Category: Assessment

Help Students Pay Attention to Test Details

Students lose SO many exam points because they just don’t read the directions and pay attention to details.  On the first exam, they usually discover this … but they don’t REMEMBER it for the other exams. This is a very simple exercise that takes about 1 minute at the beginning of the test. Just have the students repeat after you: I promise … to read all the directions … for all the problems on the exam … And if I finish early, … I promise … to RE-read all the directions … to make sure I haven’t missed some detail … or forgotten to come back to some question I skipped. I understand that … it is not important to finish quickly … it IS important to demonstrate what I know … and once the points have been lost … the points cannot be regained. Believe it or not, this results in a remarkable number of students that stay until the bitter end, making sure that they have been careful and answered every question completely. Possibly Related Posts: Elaborations for Creative Thinking in STEM Learning Math is Not a Spectator Sport Recorded Webinar: Teaching Math in 2020 AMATYC Keynote Notes: Challenge and Curiosity AMATYC Keynote Notes: Interaction and...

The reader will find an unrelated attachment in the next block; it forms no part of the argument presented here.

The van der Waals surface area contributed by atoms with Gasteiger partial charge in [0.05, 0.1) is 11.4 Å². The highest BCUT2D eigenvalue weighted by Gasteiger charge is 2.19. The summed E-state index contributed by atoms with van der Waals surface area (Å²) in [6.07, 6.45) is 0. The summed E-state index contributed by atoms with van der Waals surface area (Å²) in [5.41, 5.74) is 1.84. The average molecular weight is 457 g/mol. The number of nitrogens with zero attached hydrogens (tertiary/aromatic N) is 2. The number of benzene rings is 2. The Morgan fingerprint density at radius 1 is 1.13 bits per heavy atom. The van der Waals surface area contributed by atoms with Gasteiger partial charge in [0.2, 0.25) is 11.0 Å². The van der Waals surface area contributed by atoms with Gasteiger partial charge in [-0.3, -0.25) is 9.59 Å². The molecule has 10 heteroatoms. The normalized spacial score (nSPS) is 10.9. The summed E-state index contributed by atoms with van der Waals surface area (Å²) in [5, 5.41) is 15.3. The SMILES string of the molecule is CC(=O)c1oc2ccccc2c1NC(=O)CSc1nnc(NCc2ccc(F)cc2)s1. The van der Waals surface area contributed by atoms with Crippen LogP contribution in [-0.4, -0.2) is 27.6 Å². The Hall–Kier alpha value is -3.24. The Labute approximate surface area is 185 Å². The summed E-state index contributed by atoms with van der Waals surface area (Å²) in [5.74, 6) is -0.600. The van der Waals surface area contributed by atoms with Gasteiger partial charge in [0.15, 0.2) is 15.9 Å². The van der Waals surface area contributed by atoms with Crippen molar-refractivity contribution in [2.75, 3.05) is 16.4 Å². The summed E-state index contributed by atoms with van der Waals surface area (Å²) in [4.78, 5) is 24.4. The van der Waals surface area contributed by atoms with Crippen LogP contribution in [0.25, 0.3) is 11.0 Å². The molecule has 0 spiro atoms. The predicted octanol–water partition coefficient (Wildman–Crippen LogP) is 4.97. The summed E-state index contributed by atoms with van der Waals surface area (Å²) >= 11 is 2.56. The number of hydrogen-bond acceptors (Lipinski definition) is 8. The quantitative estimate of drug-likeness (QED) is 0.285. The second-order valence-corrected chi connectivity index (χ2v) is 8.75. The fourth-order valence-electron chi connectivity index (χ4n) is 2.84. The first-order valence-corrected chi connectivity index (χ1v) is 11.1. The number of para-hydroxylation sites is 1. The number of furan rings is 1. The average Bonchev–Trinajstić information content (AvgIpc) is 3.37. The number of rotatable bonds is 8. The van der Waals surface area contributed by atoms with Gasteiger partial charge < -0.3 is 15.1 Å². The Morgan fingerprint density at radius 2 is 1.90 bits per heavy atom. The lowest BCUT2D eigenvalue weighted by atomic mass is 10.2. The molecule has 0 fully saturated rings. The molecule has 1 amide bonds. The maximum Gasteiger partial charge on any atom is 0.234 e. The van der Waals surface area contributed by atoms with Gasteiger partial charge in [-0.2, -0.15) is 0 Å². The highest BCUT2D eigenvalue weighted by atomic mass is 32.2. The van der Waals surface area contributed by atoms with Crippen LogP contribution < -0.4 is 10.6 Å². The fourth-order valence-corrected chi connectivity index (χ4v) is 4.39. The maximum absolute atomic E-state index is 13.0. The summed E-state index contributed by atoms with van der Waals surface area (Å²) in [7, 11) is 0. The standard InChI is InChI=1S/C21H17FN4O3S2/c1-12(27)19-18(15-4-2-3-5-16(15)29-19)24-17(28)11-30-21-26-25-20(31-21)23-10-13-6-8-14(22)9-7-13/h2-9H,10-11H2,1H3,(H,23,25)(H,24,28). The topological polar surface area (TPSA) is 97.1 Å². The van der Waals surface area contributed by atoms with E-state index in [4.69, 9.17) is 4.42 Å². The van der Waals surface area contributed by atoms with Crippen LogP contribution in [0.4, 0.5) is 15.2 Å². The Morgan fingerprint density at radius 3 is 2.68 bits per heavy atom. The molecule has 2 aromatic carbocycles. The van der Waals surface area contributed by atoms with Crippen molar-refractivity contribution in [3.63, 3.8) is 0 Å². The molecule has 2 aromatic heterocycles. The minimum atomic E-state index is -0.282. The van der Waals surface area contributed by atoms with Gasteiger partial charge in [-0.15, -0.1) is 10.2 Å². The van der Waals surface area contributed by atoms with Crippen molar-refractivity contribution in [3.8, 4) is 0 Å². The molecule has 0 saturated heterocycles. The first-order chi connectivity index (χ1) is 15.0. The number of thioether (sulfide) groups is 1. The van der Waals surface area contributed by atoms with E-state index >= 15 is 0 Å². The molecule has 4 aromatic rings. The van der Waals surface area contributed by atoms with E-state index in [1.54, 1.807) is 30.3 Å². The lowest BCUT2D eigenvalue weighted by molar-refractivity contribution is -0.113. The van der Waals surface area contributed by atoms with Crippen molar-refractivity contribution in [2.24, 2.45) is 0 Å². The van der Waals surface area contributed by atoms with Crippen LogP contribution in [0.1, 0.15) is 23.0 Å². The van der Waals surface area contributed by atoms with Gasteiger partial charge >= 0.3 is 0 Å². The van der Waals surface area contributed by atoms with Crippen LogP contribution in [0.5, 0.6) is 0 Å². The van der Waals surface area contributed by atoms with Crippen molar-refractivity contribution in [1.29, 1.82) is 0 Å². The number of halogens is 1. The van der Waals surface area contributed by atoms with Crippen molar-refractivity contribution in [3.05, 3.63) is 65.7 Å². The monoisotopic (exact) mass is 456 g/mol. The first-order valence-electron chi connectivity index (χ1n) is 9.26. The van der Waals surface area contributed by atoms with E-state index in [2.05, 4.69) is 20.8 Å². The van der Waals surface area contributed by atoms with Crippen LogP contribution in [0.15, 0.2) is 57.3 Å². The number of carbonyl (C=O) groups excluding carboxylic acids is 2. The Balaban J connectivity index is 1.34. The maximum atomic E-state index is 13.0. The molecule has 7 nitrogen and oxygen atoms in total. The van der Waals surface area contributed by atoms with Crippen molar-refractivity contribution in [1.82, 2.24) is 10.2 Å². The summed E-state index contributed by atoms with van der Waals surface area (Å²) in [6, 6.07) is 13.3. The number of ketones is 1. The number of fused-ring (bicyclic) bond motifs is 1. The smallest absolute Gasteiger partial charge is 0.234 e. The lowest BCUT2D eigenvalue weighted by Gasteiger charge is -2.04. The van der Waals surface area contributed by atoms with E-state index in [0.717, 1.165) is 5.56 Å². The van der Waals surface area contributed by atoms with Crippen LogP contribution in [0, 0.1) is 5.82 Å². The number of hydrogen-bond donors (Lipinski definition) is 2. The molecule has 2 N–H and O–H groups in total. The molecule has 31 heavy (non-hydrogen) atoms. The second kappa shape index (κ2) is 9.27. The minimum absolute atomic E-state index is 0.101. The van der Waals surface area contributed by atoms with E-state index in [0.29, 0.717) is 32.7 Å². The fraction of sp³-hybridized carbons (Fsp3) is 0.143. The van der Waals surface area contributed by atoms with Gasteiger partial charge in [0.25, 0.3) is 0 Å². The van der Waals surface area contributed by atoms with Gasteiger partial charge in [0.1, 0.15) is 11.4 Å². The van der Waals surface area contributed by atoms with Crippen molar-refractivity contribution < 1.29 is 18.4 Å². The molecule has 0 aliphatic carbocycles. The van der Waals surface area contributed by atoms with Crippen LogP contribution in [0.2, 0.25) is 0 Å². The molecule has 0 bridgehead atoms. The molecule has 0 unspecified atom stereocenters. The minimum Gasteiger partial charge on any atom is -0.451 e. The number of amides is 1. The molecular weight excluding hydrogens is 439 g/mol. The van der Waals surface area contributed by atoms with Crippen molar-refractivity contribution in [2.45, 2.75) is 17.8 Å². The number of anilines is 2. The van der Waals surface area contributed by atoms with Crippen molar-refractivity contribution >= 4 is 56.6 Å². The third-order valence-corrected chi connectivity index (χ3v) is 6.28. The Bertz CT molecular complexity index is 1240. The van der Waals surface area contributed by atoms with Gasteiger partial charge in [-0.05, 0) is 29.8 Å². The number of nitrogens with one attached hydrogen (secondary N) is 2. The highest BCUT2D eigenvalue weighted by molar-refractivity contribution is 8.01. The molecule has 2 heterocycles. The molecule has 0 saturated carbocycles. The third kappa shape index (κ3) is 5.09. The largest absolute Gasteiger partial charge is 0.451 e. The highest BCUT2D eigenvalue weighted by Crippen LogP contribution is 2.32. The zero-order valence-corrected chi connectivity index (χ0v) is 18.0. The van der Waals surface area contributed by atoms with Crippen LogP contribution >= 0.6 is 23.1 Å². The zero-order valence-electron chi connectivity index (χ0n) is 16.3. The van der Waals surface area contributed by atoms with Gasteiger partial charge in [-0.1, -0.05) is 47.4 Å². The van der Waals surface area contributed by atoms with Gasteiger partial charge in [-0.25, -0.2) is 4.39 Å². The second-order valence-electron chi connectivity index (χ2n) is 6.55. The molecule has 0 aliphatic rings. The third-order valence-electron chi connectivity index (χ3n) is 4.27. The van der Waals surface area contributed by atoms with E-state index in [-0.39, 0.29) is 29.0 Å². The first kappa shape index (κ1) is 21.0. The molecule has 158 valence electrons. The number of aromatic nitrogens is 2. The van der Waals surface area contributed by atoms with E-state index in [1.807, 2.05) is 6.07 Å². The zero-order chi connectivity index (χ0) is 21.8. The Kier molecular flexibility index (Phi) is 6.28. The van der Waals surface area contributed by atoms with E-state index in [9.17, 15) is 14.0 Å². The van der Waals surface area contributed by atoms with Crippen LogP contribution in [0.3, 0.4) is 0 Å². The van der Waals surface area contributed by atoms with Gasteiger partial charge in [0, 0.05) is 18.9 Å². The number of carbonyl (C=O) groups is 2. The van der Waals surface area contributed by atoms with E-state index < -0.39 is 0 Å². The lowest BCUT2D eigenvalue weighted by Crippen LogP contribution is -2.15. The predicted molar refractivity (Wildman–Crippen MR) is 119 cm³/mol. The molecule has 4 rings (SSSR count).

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How can we measure Teaching and Learning in Math?

Last week I prepared a new presentation for the MichMATYC conference based partially on the literature review for my dissertation.  In my dissertation I am studying instructors, but in this talk I addressed both the instructor and the student side.  It was also the first presentation I’ve built using Prezi, and it was interesting to re-think presentation design using a new tool.  Of course, the presentation misses something without the accompanying verbal descriptions, but there is enough information on here that you can begin to understand the problem (we don’t actually know much) and the solution (common language, common measurement tools). There are also a few new cartoons/illustrations in this presentation.  I’ve started just paying for a couple of illustrations per presentation to help viewers to understand (and mostly to remember) difficult concepts.  Just to give you a rough idea in the time involved to create something like this, I spent about 18 hours on the Prezi build (which doesn’t even begin to account for the time spent doing the research). How can we Measure Teaching and Learning in Math?  Possibly Related Posts: Elaborations for Creative Thinking in STEM Clickety Click Click: Awful Measures for Learning Learning Math is Not a Spectator Sport Recorded Webinar: Teaching Math in 2020 AMATYC Keynote Notes: Challenge and...

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